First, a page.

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Central Georgia colleges prepare in case of coronavirus outbreak

Wesleyan College, which hosts dozens of foreign students, has created a task force for the virus.

MACON, Ga. — Coronavirus, known as COVID-19, has taken the lives of six people in the U.S., all from Washington state. Two cases have been confirmed in Georgia.

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But, the number of deaths connected with the virus is still far below what we see in a typical flu season. As concerns for the virus grows, several Georgia colleges and universities are making plans on what to do if the virus strikes.

"So we have put together a task force that's made up of campus leaders and kind of thinking about how we'll respond. We're working with three different scenarios," said Melody Blake, provost of Wesleyan College. 

The first is prevention. Scenario two is if the campus has to close down out of precaution, meaning no active cases on campus. And the third is if there's an active case on campus.

"If we need to close, if we have an active case on campus and how we'd respond to that," said Blake.

Wesleyan prides itself on their study abroad trips and the international students they bring in.

"We have about 30 students from China on campus. I don't think we're at higher risk," Blake said.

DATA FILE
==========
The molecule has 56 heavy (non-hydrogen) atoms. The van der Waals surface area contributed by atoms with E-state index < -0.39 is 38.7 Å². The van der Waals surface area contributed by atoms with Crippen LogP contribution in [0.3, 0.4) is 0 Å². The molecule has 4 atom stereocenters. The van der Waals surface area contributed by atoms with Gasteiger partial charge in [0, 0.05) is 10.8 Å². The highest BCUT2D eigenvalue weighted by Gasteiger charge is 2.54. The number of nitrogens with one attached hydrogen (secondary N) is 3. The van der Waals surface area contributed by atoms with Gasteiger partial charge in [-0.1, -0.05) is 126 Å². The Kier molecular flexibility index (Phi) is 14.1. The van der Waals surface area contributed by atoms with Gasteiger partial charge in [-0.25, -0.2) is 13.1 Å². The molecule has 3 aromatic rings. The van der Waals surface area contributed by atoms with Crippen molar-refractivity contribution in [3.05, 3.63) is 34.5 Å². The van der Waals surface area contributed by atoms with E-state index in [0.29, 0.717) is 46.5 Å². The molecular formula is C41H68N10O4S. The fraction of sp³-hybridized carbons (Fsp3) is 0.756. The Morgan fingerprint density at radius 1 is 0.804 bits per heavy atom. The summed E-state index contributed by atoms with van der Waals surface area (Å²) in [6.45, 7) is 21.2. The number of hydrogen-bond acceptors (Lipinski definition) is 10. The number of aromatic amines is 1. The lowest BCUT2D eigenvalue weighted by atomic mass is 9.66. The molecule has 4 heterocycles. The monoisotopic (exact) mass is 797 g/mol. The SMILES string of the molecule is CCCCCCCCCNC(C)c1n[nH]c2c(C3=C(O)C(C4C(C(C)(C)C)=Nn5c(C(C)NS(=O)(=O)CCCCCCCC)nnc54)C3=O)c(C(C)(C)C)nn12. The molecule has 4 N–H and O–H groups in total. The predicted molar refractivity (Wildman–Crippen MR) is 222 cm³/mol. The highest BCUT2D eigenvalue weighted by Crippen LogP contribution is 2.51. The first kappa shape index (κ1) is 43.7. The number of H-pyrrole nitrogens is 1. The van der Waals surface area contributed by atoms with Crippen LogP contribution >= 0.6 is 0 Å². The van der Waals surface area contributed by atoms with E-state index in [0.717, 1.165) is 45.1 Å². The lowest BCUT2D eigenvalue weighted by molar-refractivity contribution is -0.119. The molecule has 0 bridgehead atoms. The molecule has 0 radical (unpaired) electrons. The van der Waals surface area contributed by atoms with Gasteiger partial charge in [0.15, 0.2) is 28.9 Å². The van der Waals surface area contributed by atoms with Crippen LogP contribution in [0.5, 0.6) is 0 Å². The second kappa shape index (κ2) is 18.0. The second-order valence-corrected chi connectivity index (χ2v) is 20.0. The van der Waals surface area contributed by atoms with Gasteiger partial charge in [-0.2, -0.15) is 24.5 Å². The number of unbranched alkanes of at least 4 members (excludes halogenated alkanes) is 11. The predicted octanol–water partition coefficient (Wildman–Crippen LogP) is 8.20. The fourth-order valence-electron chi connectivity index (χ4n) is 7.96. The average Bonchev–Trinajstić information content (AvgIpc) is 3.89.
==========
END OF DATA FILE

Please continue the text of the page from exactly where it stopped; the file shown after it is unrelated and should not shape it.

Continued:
China is the epicenter of the outbreak. Luckily, Wesleyan students from China have been here in Macon since winter break. However, their families are at high risk. 

"We're trying to be very empathetic to the difficulties their families may be in," Blake said. 

Wesleyan is also helping their students find housing in the U.S. over the summer if the epidemic continues. As for study abroad trips, Wesleyan, like many schools, have canceled a few. 

"An individual in South Korea, we had to cancel that trip. Another trip going to Italy, we had to cancel that," Blake said. 

They may cancel more. Mandy Johnson, a sophomore theater major, says she plans to travel to England.

"I am very excited for it, but I don't think it's going to keep me from doing that," Johnson said. 

The college hopes so too. Right now, the school says no Wesleyan students are in high-risk countries. However, spring break is next week.

"If they make the choice to do that. They can't come back to campus for two weeks until they're symptom free," Blake said. 

Public colleges in the state are also enforcing those rules. University System of Georgia schools says they're monitoring when and where their study abroad trips will be. 

While Wesleyan hosts dozens of foreign students, the school tells us they've all been in Macon for at least a month since winter break, well past the CDC's safety period. None currently show symptoms of the virus.

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